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heart and soil

For Four Single-Minded Collectors, a First Encounter With a Plant Blossomed Into a Lifelong Love Affair

May 21, 2000|Dave Gardetta

Ida Drapkin is one of those rare people who spot a particular flower or cactus or fern or tree or succulent in the right light on the right day, lose their heart to it and then devote the rest of their life to winning it back, in the meantime paying a lot for potting soil. For Drapkin, it was a small fuchsia named Swingtime, which she spotted by chance on a breezy Palos Verdes day in 1970. It was the first fuchsia she had ever seen--a flounce of red sepals blown upward, the white corolla below emerging like a popcorn bud, its delicate stigma flitting in the wind--and today all she can say about that moment is, "Something about it just hit me."

The Drapkins had recently retired to Palos Verdes, yet as an Army wife, Ida had already grown all types of plants in all sorts of places. She grew mangoes and bananas in Hawaii, and daffodils and tulips in Germany, and cucumbers and tomatoes in Niagara Falls when chicken manure could still be had at 25 cents a bushel. In desolate El Paso, she says, she grew sand.

But after Swingtime, she became something of a fundamentalist, and the Word was fuchsia. The flower stepped into her life and became her obsession, and soon enough she was crossbreeding her own hybrids, occasionally naming them after family members. One flower's resemblance to her sister's beautiful alabaster skin prompted the moniker Ceil, for Celia. Sid Drapkin, named for Ida's husband, has a salmon complexion and a mild infestation of mites caught after hanging out for months in the couple's Palos Verdes backyard. She is not, however, particular to kin. Dr. David Chan, which has a peachy complexion with flecks of orange and red, is named for her favorite oncologist.

It may be unfair to say that the fuchsia is your mother's plant, something spotted outside a Palm Springs retirement condo in a terra-cotta pot, but there is an aura about the flowering bush's glossy leaves and dangling, toy-like blossoms that speaks of, say, the "I Like Ike" era. If the 20th century can be divided into horticultural epochs, fuchsias would have ruled the earth when ivy hedges and Bermuda grass and Hawaiian luaus dominated the primordial backyard. They are, in fact, much older. The first written description of the plant appeared in 1703, when Father Charles Plumier described the Fuchsia triphylla flore coccineo in what is today the Dominican Republic and named it "fuchsia." In Antarctica, Drapkin says, core drilling has unearthed fossilized fuchsia pollen that is about 35 million years old.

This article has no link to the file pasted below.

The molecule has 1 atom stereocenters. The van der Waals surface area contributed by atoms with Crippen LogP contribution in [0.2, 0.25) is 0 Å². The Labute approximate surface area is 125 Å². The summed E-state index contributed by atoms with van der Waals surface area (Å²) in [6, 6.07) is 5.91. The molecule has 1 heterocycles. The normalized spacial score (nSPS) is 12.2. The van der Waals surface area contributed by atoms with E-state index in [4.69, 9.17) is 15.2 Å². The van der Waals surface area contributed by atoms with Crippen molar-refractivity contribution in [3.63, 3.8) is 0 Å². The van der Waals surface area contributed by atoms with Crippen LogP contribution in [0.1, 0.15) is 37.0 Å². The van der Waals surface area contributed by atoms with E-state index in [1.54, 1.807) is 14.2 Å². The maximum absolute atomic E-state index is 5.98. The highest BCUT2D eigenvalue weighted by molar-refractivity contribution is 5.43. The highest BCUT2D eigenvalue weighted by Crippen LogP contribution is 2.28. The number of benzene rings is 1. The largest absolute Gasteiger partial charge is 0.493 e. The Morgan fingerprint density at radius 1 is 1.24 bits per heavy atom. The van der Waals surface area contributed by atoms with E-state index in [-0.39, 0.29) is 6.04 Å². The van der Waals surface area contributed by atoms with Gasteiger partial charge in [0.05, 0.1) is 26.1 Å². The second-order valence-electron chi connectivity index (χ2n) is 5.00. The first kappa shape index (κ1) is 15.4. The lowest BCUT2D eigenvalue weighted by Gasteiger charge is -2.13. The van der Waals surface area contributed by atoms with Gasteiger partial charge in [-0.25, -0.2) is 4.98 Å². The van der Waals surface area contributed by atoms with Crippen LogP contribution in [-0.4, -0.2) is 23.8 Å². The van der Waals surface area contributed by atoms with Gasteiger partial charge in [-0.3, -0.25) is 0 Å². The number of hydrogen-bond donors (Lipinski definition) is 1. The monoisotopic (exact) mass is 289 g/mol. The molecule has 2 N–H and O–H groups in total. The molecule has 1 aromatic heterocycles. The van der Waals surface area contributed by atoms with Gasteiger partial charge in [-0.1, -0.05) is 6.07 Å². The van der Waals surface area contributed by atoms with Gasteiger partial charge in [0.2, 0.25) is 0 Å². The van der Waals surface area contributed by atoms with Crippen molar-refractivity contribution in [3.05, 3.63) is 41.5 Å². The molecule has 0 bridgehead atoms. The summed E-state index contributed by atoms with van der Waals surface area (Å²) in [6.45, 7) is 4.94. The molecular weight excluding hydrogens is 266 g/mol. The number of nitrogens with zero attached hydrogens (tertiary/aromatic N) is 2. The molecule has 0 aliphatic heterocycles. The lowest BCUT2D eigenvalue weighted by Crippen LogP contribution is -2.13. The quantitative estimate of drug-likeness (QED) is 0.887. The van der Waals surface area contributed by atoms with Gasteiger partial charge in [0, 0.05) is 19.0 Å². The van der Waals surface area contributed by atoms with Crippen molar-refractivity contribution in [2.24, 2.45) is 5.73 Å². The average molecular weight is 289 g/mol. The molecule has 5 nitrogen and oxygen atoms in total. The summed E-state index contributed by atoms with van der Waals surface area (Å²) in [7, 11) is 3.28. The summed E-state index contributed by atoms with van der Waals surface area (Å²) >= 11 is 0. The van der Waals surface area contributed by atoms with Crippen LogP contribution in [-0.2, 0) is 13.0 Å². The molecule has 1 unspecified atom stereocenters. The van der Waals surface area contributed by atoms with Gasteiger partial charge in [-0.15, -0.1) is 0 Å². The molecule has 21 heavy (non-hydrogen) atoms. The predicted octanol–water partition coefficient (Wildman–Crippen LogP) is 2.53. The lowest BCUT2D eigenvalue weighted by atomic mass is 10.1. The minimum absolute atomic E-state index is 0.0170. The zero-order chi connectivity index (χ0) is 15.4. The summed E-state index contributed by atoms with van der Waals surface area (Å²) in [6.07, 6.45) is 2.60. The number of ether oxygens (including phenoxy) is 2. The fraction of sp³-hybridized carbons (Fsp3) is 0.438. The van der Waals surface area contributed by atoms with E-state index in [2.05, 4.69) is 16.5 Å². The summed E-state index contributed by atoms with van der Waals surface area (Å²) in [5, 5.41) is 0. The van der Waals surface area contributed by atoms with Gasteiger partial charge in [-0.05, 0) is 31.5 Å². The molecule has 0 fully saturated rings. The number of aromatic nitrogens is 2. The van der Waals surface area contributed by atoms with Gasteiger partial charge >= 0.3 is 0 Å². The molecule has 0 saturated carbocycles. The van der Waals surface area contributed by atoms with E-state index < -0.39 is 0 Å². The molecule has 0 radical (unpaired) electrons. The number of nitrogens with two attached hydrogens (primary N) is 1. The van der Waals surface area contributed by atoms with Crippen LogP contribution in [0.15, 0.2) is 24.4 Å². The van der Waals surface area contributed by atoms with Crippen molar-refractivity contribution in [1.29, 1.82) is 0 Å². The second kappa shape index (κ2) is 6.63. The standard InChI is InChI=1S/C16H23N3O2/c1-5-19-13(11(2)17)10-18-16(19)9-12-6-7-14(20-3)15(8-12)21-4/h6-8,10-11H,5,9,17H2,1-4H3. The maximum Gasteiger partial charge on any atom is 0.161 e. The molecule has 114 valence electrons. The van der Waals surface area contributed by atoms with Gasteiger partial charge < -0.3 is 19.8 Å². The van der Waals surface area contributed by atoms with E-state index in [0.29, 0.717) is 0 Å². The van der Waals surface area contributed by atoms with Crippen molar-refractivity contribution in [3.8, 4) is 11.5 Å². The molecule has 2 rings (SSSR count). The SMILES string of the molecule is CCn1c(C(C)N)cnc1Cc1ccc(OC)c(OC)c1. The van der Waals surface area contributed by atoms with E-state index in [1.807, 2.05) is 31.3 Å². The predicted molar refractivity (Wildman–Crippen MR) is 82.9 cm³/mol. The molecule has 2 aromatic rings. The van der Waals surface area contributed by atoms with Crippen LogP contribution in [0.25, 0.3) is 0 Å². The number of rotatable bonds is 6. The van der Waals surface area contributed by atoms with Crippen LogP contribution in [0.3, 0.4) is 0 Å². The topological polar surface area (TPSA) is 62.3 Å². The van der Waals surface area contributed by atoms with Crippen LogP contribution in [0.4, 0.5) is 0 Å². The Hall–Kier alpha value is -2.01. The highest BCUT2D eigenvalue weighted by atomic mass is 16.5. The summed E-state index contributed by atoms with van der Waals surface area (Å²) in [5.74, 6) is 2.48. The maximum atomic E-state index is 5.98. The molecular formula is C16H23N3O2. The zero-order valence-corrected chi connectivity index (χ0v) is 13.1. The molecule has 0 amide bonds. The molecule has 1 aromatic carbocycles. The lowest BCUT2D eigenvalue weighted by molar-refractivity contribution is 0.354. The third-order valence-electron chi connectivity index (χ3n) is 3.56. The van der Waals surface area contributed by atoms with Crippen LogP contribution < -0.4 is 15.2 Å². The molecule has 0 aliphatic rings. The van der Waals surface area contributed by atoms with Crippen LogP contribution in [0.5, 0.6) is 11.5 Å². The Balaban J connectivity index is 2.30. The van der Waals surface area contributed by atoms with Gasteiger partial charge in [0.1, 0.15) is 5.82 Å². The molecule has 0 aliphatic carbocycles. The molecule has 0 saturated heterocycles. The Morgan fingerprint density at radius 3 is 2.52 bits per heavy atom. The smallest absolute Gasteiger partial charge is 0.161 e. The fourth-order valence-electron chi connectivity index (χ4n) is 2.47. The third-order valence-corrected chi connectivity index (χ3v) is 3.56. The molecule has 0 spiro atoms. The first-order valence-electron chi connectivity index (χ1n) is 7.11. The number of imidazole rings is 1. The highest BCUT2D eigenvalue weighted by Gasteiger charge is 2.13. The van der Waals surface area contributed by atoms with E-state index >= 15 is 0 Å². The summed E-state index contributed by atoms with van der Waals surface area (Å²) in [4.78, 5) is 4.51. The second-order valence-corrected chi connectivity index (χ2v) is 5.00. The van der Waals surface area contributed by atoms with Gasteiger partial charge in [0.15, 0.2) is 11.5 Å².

Fuchsias are particular to the Western Hemisphere and the Americas, but they are not exclusive; in New Zealand there exists a 45-foot fuchsia tree. Most are much smaller and infinitely more varied. Drapkin herself has written that fuchsias can be grown as "shrubs, bushes, trees, baskets, half-baskets, wall pockets, espaliers, cordons, cones, pyramids, rings, topiaries, window boxes and even ground cover." The list overlooked fuchsia soup, the professional woman wrestler Fuchsia and a Methodist sister ministering in Tennessee, one Fuchsia Pickett.

One would think a plant of such versatility must boast legions of species, but there are actually only about 100. In fact, there are more than 12,000 fuchsia hybrids and cultivars. Their numbers make Ida dizzy and her mind reel. "It's getting harder and harder to know the fuchsias," she says, "because their names are getting harder to pronounce." This year alone has seen the hybridization of Hertogin van Brabant, De Acht Zaligheden, Frau Vreni Fluckiger and Ector's Loze Vissertje.

It happens that Ida is partial to the Americans: Cindy Robyn ("she's got a peachy color"), Texas Longhorn ("a huge wingspan") and Archie Owens ("a beautiful pink"). Cindy and Archie and the Texan were all bred by Annabelle Stubbs, whom Ida describes as "the best there was--that is, until she entered a home this year."

This is a problem: The fuchsia enthusiasts are aging. Ida herself is 78 and spending a lot more time than she'd like to with the human David Chan. "Flowers have a moment in time, and that has happened with the fuchsia," she says. Like an aging teen idol, the flower's fan base is dissipating; where once there were almost two dozen fuchsia enthusiast clubs in Southern California, today there are just three. Even Ida has taken on help for her backyard collection, but the truth is, there are probably more fuchsia-adorned tea cups and fuchsia needlepoint canvases in her house than buds in her garden. "But I have a memory," she says. "I can still remember what I saw in 1970, and when they ask where my husband is, I still say he's in the backyard, hanging out." *

By their own evaluation, horticulturists Don and David Harris look like a pair of desert rats. In addition to their shared resemblance, the twins also work together, live together, vacation together, obsess over agaves together and finish each other's sentences, as in the following exchange:

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